Neff also insists that self-compassion isn't about babying oneself. I can't even take that seriously, because whenever she gives an example of how she talks to herself when giving herself compassion, she starts with "poor darling...." The first couple of times I encountered this, I tried to translate to something I might say to myself ("Okay, yes, this sucks") but once I finally gave up on this being a book that knew or cared a reader like me would thumb through it, I stopped bothering.

That brings me to another recurring problematic matter for me: Neff's characterization of the trials and tribulations of life as transient. It is certainly true that the events themselves may well be temporary, even relatively brief, but there's no awareness shown for when things can be permanent.

There's a key passage in which she talks about being overwhelmed by finding out her son was diagnosed autistic. Aha! Here's where she will be humbled into something more than telling herself she should feel good. Nope. She talks about being frustrated and going through the "Why me?" phase. I'll even cut her some slack on that. It's common and understandable that an initial reaction to discovering a certain kind of diagnosis of one's child will be one of resentfulness.

So she talks on pages 78-79 about being embarrassed at the playground during one of her son's meltdowns, and I'm thinking, "Okay, here's where she'll tell me she finally realized that she hadn't been truly compassionate for her son because she was so preoccupied with how unfair it was for her to have an autistic son." Nope. Instead, her big epiphany was that she should comfort herself because other families have their own issues, too, and it's okay that she has hers.

That was the closest I found to anything in this book that spoke to me as someone living with Crohn's disease; a chronic, incurable physical illness that has derailed my entire life. I've had to give myself pep talks during especially rough flares before, reminding myself that I've gotten through all the others, that I'll get through this one, too, etc. It doesn't occur to me to say, "I'm sorry, poor darling, I know this is unfair," which is very nearly verbatim what Neff says she says to herself about things throughout the book.

But there will not be a day when I can say, "Hey, remember that time I had Crohn's disease?" I'll still have it tomorrow, and the day after, and every day until I die. And between those flares and blockages, I'm still in dire financial straits because of not being able to work. That poverty is as permanent as my illness. I'm not all of a sudden financially comfortable when I'm not flaring. I'm still poor even when my guts are calm. Saying, "I'm sorry, poor darling, I know this is unfair" about that daily life part of Crohn's may be the closest thing to a usable example of self-compassion I found in the whole book...and I had to piece that together myself, because it didn't occur to Neff to address people like me directly.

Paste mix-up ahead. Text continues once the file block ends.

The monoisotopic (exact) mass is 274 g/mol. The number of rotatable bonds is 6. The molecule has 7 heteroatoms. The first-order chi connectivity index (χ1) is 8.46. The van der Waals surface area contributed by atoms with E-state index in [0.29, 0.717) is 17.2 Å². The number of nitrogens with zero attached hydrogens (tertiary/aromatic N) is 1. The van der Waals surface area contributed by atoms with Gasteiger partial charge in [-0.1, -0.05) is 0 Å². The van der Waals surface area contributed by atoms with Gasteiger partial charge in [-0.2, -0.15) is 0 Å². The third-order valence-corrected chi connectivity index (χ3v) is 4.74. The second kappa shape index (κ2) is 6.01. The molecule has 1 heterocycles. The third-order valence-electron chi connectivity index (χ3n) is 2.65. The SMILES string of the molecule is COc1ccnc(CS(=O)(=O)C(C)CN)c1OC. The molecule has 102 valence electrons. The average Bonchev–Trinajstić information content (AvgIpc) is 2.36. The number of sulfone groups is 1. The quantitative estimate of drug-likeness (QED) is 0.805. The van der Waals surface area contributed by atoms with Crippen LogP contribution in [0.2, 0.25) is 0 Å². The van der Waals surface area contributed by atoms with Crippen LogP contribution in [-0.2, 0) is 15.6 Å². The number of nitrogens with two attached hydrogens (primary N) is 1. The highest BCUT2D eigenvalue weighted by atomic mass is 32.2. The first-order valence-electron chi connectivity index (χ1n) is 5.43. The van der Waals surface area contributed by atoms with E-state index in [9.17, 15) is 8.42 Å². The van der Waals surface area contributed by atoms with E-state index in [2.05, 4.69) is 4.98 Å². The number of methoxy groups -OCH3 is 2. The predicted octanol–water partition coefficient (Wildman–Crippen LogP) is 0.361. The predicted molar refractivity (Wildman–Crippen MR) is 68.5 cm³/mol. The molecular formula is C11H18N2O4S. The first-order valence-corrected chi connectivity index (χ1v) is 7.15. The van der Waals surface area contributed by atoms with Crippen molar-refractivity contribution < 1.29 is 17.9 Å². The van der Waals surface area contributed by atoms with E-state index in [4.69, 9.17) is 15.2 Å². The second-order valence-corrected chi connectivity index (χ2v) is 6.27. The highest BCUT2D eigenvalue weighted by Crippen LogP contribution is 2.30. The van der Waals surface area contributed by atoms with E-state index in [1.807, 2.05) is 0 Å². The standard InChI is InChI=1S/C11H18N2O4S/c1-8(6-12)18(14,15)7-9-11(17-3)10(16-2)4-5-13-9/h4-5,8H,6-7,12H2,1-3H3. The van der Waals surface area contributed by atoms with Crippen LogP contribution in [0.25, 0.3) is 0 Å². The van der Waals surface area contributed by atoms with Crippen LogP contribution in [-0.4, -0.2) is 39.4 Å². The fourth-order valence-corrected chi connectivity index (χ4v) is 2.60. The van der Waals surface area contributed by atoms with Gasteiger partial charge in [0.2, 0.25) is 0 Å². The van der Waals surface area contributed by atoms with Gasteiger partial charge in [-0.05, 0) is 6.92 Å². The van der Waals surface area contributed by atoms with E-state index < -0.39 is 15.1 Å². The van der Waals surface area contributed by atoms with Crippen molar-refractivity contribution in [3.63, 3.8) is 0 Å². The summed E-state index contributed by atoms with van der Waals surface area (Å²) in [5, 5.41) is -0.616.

Neff does acknowledge poverty sucks, but says so little about it that poverty doesn't even merit an entry in the index. Paris Hilton, however, has her own entry, because on pages 142-3, she's cited in a rambling bit about narcissists not trying to overcompensate for self-loathing, but truthfully genuinely thinking themselves to be fantastic.

There's an entire bit near the end about gratitude with a hypothetical scenario that just has to be read in its entirety to be believed (pages 251-252). It reminded me of those commercials that show a side-by-side comparison of life with their product and life with a competitor's product. Both oversleep. The one with the competitor's product spills their coffee, can't get the leash on the dog for a quick walk, the dog relieves itself on the sidewalk instead of the grass, they've forgotten the bags for the dog anyway, and get to work too late for the meeting. The other version, however, decides to feel gratitude for the extra sleep, takes their time, puts their coffee in a no-spill container, gets the leash on the dog the first try, remembers the bags, and gets to work still a little late, but before the meeting starts.

All this for being grateful for oversleeping? Come on, already.

When it came time to end the book, Neff decided the best way to connect one last time with her reader was to talk about how she and her husband took their autistic son to ride horses in Mongolia with some shamans to try to treat his autism because he threw temper tantrums and wasn't potty trained. I swear to God, I'm not making this up. It starts on page 258.